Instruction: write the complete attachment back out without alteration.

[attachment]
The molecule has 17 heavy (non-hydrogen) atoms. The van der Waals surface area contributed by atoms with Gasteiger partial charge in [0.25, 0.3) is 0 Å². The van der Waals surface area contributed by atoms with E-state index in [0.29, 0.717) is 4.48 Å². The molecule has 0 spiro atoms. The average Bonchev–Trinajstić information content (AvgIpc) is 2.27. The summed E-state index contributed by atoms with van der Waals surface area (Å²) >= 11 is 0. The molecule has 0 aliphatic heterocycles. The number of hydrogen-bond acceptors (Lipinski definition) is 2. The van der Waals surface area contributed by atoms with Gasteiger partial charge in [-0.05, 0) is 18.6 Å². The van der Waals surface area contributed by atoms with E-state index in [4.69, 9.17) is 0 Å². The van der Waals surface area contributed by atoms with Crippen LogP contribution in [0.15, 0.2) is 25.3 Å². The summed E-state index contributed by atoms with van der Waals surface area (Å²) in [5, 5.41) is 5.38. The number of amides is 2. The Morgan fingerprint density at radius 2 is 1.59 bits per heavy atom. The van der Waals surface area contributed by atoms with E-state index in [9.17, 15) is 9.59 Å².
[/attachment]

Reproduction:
The molecule has 17 heavy (non-hydrogen) atoms. The van der Waals surface area contributed by atoms with Gasteiger partial charge in [0.25, 0.3) is 0 Å². The van der Waals surface area contributed by atoms with E-state index in [0.29, 0.717) is 4.48 Å². The molecule has 0 spiro atoms. The average Bonchev–Trinajstić information content (AvgIpc) is 2.27. The summed E-state index contributed by atoms with van der Waals surface area (Å²) >= 11 is 0. The molecule has 0 aliphatic heterocycles. The number of hydrogen-bond acceptors (Lipinski definition) is 2. The van der Waals surface area contributed by atoms with Gasteiger partial charge in [-0.05, 0) is 18.6 Å². The van der Waals surface area contributed by atoms with E-state index in [4.69, 9.17) is 0 Å². The van der Waals surface area contributed by atoms with Crippen LogP contribution in [0.15, 0.2) is 25.3 Å². The summed E-state index contributed by atoms with van der Waals surface area (Å²) in [5, 5.41) is 5.38. The number of amides is 2. The Morgan fingerprint density at radius 2 is 1.59 bits per heavy atom. The van der Waals surface area contributed by atoms with E-state index in [9.17, 15) is 9.59 Å².